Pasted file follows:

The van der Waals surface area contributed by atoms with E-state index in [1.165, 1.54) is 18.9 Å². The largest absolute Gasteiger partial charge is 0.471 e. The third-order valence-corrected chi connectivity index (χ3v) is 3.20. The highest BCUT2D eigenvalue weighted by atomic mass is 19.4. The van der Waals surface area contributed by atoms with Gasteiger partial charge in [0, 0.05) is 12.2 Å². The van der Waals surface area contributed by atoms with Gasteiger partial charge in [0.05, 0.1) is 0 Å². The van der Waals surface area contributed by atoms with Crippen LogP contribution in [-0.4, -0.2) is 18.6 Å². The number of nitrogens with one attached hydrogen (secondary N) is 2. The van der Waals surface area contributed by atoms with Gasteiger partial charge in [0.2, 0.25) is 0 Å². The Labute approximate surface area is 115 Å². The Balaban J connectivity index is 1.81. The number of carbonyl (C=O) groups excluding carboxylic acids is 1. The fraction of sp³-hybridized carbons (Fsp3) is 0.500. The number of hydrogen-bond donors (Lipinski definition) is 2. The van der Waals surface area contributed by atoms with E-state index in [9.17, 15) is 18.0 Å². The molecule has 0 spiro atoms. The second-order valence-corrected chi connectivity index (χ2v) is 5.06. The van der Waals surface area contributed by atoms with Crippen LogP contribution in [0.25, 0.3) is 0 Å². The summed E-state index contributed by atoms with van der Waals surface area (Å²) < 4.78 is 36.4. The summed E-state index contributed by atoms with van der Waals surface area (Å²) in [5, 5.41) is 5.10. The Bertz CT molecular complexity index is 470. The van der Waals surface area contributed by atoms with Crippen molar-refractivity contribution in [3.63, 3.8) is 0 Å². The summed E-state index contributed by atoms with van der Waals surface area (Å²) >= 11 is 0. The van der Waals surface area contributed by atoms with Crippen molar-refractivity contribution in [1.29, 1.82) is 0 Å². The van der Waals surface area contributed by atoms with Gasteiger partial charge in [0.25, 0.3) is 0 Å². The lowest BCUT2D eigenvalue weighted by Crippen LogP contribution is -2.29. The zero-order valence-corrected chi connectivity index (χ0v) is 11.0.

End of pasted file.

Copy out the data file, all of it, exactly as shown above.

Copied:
The van der Waals surface area contributed by atoms with E-state index in [1.165, 1.54) is 18.9 Å². The largest absolute Gasteiger partial charge is 0.471 e. The third-order valence-corrected chi connectivity index (χ3v) is 3.20. The highest BCUT2D eigenvalue weighted by atomic mass is 19.4. The van der Waals surface area contributed by atoms with Gasteiger partial charge in [0, 0.05) is 12.2 Å². The van der Waals surface area contributed by atoms with Gasteiger partial charge in [0.05, 0.1) is 0 Å². The van der Waals surface area contributed by atoms with Crippen LogP contribution in [-0.4, -0.2) is 18.6 Å². The number of nitrogens with one attached hydrogen (secondary N) is 2. The van der Waals surface area contributed by atoms with Gasteiger partial charge in [0.2, 0.25) is 0 Å². The Labute approximate surface area is 115 Å². The Balaban J connectivity index is 1.81. The number of carbonyl (C=O) groups excluding carboxylic acids is 1. The fraction of sp³-hybridized carbons (Fsp3) is 0.500. The number of hydrogen-bond donors (Lipinski definition) is 2. The van der Waals surface area contributed by atoms with E-state index in [9.17, 15) is 18.0 Å². The molecule has 0 spiro atoms. The second-order valence-corrected chi connectivity index (χ2v) is 5.06. The van der Waals surface area contributed by atoms with Crippen LogP contribution in [0.25, 0.3) is 0 Å². The summed E-state index contributed by atoms with van der Waals surface area (Å²) < 4.78 is 36.4. The summed E-state index contributed by atoms with van der Waals surface area (Å²) in [5, 5.41) is 5.10. The Bertz CT molecular complexity index is 470. The van der Waals surface area contributed by atoms with Crippen molar-refractivity contribution in [3.63, 3.8) is 0 Å². The summed E-state index contributed by atoms with van der Waals surface area (Å²) >= 11 is 0. The van der Waals surface area contributed by atoms with Crippen molar-refractivity contribution in [1.29, 1.82) is 0 Å². The van der Waals surface area contributed by atoms with Gasteiger partial charge in [0.25, 0.3) is 0 Å². The lowest BCUT2D eigenvalue weighted by Crippen LogP contribution is -2.29. The zero-order valence-corrected chi connectivity index (χ0v) is 11.0.